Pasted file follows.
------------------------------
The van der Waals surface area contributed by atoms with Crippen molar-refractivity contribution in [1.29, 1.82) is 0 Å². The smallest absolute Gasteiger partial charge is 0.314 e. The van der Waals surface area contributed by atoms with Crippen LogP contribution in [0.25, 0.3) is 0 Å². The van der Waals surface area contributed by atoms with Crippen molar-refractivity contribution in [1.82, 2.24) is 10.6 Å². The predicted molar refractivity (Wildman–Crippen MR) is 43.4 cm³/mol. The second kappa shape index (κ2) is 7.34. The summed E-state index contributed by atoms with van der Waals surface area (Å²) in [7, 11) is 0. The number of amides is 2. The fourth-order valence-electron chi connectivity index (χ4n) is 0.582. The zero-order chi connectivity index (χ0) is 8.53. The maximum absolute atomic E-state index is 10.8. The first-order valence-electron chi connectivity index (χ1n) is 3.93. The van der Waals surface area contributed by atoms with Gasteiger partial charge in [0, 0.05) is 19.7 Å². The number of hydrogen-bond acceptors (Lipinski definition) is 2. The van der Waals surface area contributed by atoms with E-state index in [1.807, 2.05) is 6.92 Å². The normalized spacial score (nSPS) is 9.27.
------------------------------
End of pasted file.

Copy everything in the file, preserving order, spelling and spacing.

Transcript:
The van der Waals surface area contributed by atoms with Crippen molar-refractivity contribution in [1.29, 1.82) is 0 Å². The smallest absolute Gasteiger partial charge is 0.314 e. The van der Waals surface area contributed by atoms with Crippen LogP contribution in [0.25, 0.3) is 0 Å². The van der Waals surface area contributed by atoms with Crippen molar-refractivity contribution in [1.82, 2.24) is 10.6 Å². The predicted molar refractivity (Wildman–Crippen MR) is 43.4 cm³/mol. The second kappa shape index (κ2) is 7.34. The summed E-state index contributed by atoms with van der Waals surface area (Å²) in [7, 11) is 0. The number of amides is 2. The fourth-order valence-electron chi connectivity index (χ4n) is 0.582. The zero-order chi connectivity index (χ0) is 8.53. The maximum absolute atomic E-state index is 10.8. The first-order valence-electron chi connectivity index (χ1n) is 3.93. The van der Waals surface area contributed by atoms with Gasteiger partial charge in [0, 0.05) is 19.7 Å². The number of hydrogen-bond acceptors (Lipinski definition) is 2. The van der Waals surface area contributed by atoms with E-state index in [1.807, 2.05) is 6.92 Å². The normalized spacial score (nSPS) is 9.27.